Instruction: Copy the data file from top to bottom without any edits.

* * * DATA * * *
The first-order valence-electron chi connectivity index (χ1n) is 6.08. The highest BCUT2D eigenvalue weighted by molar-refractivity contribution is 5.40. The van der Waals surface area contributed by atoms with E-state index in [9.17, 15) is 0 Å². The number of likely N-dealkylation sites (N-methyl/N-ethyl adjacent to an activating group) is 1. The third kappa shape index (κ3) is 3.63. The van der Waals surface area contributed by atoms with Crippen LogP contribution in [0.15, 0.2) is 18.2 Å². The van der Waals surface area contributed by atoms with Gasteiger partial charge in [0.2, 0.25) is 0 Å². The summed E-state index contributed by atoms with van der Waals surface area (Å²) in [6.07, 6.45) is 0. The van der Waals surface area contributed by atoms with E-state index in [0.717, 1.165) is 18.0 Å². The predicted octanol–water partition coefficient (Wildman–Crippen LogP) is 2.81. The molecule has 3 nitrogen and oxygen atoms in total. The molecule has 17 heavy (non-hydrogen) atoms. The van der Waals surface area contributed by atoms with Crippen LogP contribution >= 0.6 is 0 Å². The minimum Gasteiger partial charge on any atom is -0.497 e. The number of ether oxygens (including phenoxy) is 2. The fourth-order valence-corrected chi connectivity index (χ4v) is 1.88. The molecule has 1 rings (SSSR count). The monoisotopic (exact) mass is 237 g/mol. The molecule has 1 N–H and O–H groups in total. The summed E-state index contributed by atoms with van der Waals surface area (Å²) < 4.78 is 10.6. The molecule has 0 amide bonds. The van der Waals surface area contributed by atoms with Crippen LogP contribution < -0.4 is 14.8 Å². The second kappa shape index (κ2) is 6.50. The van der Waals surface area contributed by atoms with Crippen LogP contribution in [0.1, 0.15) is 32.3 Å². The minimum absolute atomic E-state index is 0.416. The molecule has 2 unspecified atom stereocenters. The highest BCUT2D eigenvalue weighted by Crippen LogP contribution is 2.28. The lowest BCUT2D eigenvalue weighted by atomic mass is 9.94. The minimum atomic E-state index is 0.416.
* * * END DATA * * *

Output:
The first-order valence-electron chi connectivity index (χ1n) is 6.08. The highest BCUT2D eigenvalue weighted by molar-refractivity contribution is 5.40. The van der Waals surface area contributed by atoms with E-state index in [9.17, 15) is 0 Å². The number of likely N-dealkylation sites (N-methyl/N-ethyl adjacent to an activating group) is 1. The third kappa shape index (κ3) is 3.63. The van der Waals surface area contributed by atoms with Crippen LogP contribution in [0.15, 0.2) is 18.2 Å². The van der Waals surface area contributed by atoms with Gasteiger partial charge in [0.2, 0.25) is 0 Å². The summed E-state index contributed by atoms with van der Waals surface area (Å²) in [6.07, 6.45) is 0. The van der Waals surface area contributed by atoms with E-state index in [0.717, 1.165) is 18.0 Å². The predicted octanol–water partition coefficient (Wildman–Crippen LogP) is 2.81. The molecule has 3 nitrogen and oxygen atoms in total. The molecule has 17 heavy (non-hydrogen) atoms. The van der Waals surface area contributed by atoms with Crippen LogP contribution >= 0.6 is 0 Å². The minimum Gasteiger partial charge on any atom is -0.497 e. The number of ether oxygens (including phenoxy) is 2. The fourth-order valence-corrected chi connectivity index (χ4v) is 1.88. The molecule has 1 rings (SSSR count). The monoisotopic (exact) mass is 237 g/mol. The molecule has 1 N–H and O–H groups in total. The summed E-state index contributed by atoms with van der Waals surface area (Å²) < 4.78 is 10.6. The molecule has 0 amide bonds. The van der Waals surface area contributed by atoms with Crippen LogP contribution < -0.4 is 14.8 Å². The second kappa shape index (κ2) is 6.50. The van der Waals surface area contributed by atoms with Crippen LogP contribution in [0.1, 0.15) is 32.3 Å². The minimum absolute atomic E-state index is 0.416. The molecule has 2 unspecified atom stereocenters. The highest BCUT2D eigenvalue weighted by Crippen LogP contribution is 2.28. The lowest BCUT2D eigenvalue weighted by atomic mass is 9.94. The minimum atomic E-state index is 0.416.